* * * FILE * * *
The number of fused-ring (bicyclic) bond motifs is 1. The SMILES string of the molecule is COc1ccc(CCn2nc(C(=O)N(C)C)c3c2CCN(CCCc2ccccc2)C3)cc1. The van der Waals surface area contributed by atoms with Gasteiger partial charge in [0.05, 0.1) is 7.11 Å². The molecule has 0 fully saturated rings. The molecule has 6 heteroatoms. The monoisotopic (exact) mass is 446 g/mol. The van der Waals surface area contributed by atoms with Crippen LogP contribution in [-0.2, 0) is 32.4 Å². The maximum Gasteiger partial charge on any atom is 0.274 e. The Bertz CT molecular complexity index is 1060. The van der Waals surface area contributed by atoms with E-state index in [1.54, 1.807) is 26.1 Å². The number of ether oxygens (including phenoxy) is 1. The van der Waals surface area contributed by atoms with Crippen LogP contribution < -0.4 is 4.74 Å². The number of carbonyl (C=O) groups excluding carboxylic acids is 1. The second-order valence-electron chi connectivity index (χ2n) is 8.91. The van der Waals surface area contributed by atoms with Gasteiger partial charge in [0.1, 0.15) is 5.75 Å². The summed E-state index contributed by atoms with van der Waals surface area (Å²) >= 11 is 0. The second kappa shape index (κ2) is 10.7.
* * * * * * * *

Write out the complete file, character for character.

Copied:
The number of fused-ring (bicyclic) bond motifs is 1. The SMILES string of the molecule is COc1ccc(CCn2nc(C(=O)N(C)C)c3c2CCN(CCCc2ccccc2)C3)cc1. The van der Waals surface area contributed by atoms with Gasteiger partial charge in [0.05, 0.1) is 7.11 Å². The molecule has 0 fully saturated rings. The molecule has 6 heteroatoms. The monoisotopic (exact) mass is 446 g/mol. The van der Waals surface area contributed by atoms with Crippen LogP contribution in [-0.2, 0) is 32.4 Å². The maximum Gasteiger partial charge on any atom is 0.274 e. The Bertz CT molecular complexity index is 1060. The van der Waals surface area contributed by atoms with E-state index in [1.54, 1.807) is 26.1 Å². The number of ether oxygens (including phenoxy) is 1. The van der Waals surface area contributed by atoms with Crippen LogP contribution < -0.4 is 4.74 Å². The number of carbonyl (C=O) groups excluding carboxylic acids is 1. The second-order valence-electron chi connectivity index (χ2n) is 8.91. The van der Waals surface area contributed by atoms with Gasteiger partial charge in [0.1, 0.15) is 5.75 Å². The summed E-state index contributed by atoms with van der Waals surface area (Å²) >= 11 is 0. The second kappa shape index (κ2) is 10.7.